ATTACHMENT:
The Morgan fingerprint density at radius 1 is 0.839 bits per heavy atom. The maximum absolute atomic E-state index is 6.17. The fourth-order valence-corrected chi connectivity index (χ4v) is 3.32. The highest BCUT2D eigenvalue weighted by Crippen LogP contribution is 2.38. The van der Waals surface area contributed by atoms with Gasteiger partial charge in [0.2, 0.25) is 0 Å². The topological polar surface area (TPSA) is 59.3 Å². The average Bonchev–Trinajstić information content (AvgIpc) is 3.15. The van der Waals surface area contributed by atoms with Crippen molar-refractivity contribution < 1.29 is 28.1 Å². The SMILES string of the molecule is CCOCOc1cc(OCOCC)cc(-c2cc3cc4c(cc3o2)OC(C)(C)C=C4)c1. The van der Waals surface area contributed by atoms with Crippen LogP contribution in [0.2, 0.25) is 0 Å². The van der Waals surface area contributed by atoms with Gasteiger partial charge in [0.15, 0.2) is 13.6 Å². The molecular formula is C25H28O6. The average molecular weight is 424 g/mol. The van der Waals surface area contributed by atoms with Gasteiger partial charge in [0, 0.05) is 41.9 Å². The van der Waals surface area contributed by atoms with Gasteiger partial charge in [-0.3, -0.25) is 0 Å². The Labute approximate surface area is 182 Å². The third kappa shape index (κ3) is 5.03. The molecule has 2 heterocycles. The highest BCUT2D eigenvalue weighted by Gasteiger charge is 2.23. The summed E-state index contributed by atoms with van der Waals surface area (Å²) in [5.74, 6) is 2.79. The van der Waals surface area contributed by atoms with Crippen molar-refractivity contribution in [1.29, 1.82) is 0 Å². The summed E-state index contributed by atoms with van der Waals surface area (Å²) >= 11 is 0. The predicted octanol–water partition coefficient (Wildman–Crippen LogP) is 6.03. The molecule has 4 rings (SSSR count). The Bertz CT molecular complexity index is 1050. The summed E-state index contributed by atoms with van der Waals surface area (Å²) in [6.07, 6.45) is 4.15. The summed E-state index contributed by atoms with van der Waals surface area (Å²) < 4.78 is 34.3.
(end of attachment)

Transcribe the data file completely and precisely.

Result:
The Morgan fingerprint density at radius 1 is 0.839 bits per heavy atom. The maximum absolute atomic E-state index is 6.17. The fourth-order valence-corrected chi connectivity index (χ4v) is 3.32. The highest BCUT2D eigenvalue weighted by Crippen LogP contribution is 2.38. The van der Waals surface area contributed by atoms with Gasteiger partial charge in [0.2, 0.25) is 0 Å². The topological polar surface area (TPSA) is 59.3 Å². The average Bonchev–Trinajstić information content (AvgIpc) is 3.15. The van der Waals surface area contributed by atoms with Crippen molar-refractivity contribution < 1.29 is 28.1 Å². The SMILES string of the molecule is CCOCOc1cc(OCOCC)cc(-c2cc3cc4c(cc3o2)OC(C)(C)C=C4)c1. The van der Waals surface area contributed by atoms with Crippen LogP contribution in [0.2, 0.25) is 0 Å². The van der Waals surface area contributed by atoms with Gasteiger partial charge in [0.15, 0.2) is 13.6 Å². The molecular formula is C25H28O6. The average molecular weight is 424 g/mol. The van der Waals surface area contributed by atoms with Gasteiger partial charge in [0, 0.05) is 41.9 Å². The van der Waals surface area contributed by atoms with Gasteiger partial charge in [-0.3, -0.25) is 0 Å². The Labute approximate surface area is 182 Å². The third kappa shape index (κ3) is 5.03. The molecule has 2 heterocycles. The highest BCUT2D eigenvalue weighted by Gasteiger charge is 2.23. The summed E-state index contributed by atoms with van der Waals surface area (Å²) in [5.74, 6) is 2.79. The van der Waals surface area contributed by atoms with Crippen molar-refractivity contribution in [1.29, 1.82) is 0 Å². The summed E-state index contributed by atoms with van der Waals surface area (Å²) >= 11 is 0. The predicted octanol–water partition coefficient (Wildman–Crippen LogP) is 6.03. The molecule has 4 rings (SSSR count). The Bertz CT molecular complexity index is 1050. The summed E-state index contributed by atoms with van der Waals surface area (Å²) in [6.07, 6.45) is 4.15. The summed E-state index contributed by atoms with van der Waals surface area (Å²) < 4.78 is 34.3.